“I say to my Republican friends, do we only agree with local control when we agree with the local policy?” Alexander asked.
Writing at Townhall, Jane Robbins and Heidi Huber observed recently that, despite Alexander’s claim that his legislation would provide more parental and local control of education, it “doesn’t ignore the ‘opt out’ movement – in fact, it adds language that effectively encourages the states to lower the boom on noncompliant students and parents.”

Sunday, July 5, 2015

Democrats Pursue a No-Veto Strategy on Spending Bills

President Barack Obama has issued just four vetoes so far in his presidency, and it appears he won't be taking out the veto pen for a host of contentious fiscal 2016 spending bills, either — despite threats he's already lodged on seven of them.
Democrats instead are stonewalling the appropriations measures by keeping them from coming up for debate in the Senate, even though they could instead allow Obama to take the heat by issuing vetoes. That would let Democrats escape tough-to-defend votes on defense spending, veterans' benefits and more. But Democrats are having none of it, saying that the "regular order" process that would lead to a veto is a time-waster and they want negotiations on a budget deal launched now — a strategy that may or may not work.
“I have heard senators on the other side urge us to follow the process, which means spending weeks on the floor and more weeks in conference, only to send the president a bill he would veto,” says Sen. Barbara A. Mikulski of Maryland, the ranking Democrat on the full Appropriations Committee.
In her view, it’s up to Congress, not the president, to change the law and lift the spending caps that Democrats say are too constraining.  “We need a new budget deal that ends sequester for defense and non-defense," says Mikulski. "On our side, we are saying let’s not waste the rest of June, July and August, only to come to a crisis point in September. Instead, let’s come to the table now and not when we are threatened with shutdowns and showdowns.”
'Draw the Line'
Allowing Obama to issue vetoes would seem to make sense. The president is a lame duck with an approval rating that hit 50 percent in a CNN poll for the first time in more than two years as he enjoys one of the best periods of his presidency, so he's got some political capital to spend. At just four vetoes, his record doesn't come close to that of other recent presidents, though of course there's many months left in his tenure.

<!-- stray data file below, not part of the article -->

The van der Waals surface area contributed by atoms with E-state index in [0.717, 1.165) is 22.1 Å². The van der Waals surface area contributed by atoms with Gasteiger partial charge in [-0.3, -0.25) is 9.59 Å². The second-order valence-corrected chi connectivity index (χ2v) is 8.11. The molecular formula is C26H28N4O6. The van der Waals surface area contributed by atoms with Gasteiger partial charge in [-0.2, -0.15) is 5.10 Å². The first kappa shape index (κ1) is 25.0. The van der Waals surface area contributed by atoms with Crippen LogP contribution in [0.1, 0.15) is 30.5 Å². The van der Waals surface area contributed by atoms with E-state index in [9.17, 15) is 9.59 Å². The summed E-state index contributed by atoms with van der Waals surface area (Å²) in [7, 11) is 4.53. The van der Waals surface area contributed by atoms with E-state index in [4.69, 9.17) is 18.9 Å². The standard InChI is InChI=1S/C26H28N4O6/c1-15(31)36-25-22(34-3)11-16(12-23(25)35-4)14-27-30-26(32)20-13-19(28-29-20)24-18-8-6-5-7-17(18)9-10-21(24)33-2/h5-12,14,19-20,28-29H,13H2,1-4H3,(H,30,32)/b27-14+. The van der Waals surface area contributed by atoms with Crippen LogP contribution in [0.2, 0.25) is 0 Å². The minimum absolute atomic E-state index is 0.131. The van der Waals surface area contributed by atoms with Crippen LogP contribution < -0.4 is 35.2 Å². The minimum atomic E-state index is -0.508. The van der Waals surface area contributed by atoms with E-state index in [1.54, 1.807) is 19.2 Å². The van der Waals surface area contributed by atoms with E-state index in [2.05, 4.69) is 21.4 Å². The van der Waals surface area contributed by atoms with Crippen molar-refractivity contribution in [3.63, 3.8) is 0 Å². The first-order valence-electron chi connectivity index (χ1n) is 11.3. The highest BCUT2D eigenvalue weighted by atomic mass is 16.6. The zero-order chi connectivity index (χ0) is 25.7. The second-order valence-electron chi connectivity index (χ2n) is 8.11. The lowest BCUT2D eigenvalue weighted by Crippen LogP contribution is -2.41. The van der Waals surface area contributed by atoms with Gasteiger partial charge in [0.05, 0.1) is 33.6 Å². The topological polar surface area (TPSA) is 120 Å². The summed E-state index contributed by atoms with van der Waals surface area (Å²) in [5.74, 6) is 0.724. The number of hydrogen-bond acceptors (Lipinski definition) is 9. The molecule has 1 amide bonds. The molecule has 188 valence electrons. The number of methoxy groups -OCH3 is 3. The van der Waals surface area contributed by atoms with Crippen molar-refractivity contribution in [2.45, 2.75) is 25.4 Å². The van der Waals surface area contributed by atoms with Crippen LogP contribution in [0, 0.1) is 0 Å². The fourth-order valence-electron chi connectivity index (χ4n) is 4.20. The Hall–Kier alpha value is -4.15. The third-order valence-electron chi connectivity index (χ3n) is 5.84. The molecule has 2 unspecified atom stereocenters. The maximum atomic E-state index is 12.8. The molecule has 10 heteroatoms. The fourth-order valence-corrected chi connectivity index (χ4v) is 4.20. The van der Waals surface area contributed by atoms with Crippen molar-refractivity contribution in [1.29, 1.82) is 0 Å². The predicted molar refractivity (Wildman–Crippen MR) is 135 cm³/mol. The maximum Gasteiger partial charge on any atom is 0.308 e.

But, most importantly, a veto from Obama would blunt Republicans' exploitation of defense votes.
Witness the Senate's $576 billion Defense appropriations bill (HR 2685), which Democrats blocked from consideration in June. Senate Majority Leader Mitch McConnell made it clear just how the GOP will characterize Democrats’ action on it: “Our Democratic friends have curiously just last week voted for the troops by approving the defense authorization bill,” the Kentucky Republican said, “and then turned around and voted against the troops on the bill that would actually fund their pay raises and the other things that these volunteers depend on.”
And yet, Democrats seem unconcerned with this line of attack. Particularly instructive is the case of Sen. Joe Manchin III, D-W.Va., a moderate in a purple state with a re-election in 2018.

Wednesday, June 24, 2015

Black Chamber of Commerce: EPA Plan Will Increase Black Poverty 23%, Strip 7M Black Jobs

( - A study commissioned by the National Black Chamber of Commerce found that the Environmental Protection Agency’s (EPA) Clean Power Plan would increase black poverty by 23 percent and cause the loss of 7 million jobs for black Americans by 2035.
The study also found that the EPA' plan would increase Hispanic poverty by 26 percent and cause the loss of 12 million jobs for Hispanic Americans by 2035.
The EPA proposed the Clean Power Plan on June 2, 2014 to cut carbon emissions from power plants. The National Black Chamber of Commerce commissioned the study to evaluate the potential economic and employment impacts of the plan on minority groups.

National Black Charmber of Commerce President Harry Alford explained the results of the report, “Potential Impact of Proposed EPA Regulations on Low Income Groups and Minorities” at the Senate Environment and Public Works Committee hearing on Tuesday.
“The study finds that the Clean Power Plan will inflict severe and disproportionate economic burdens on poor families, especially minorities,” said Alford in his prepared statement. “The EPA’s proposed regulation for GHG [greenhouse gas] emissions from existing power plants is a slap in the face to poor and minority families.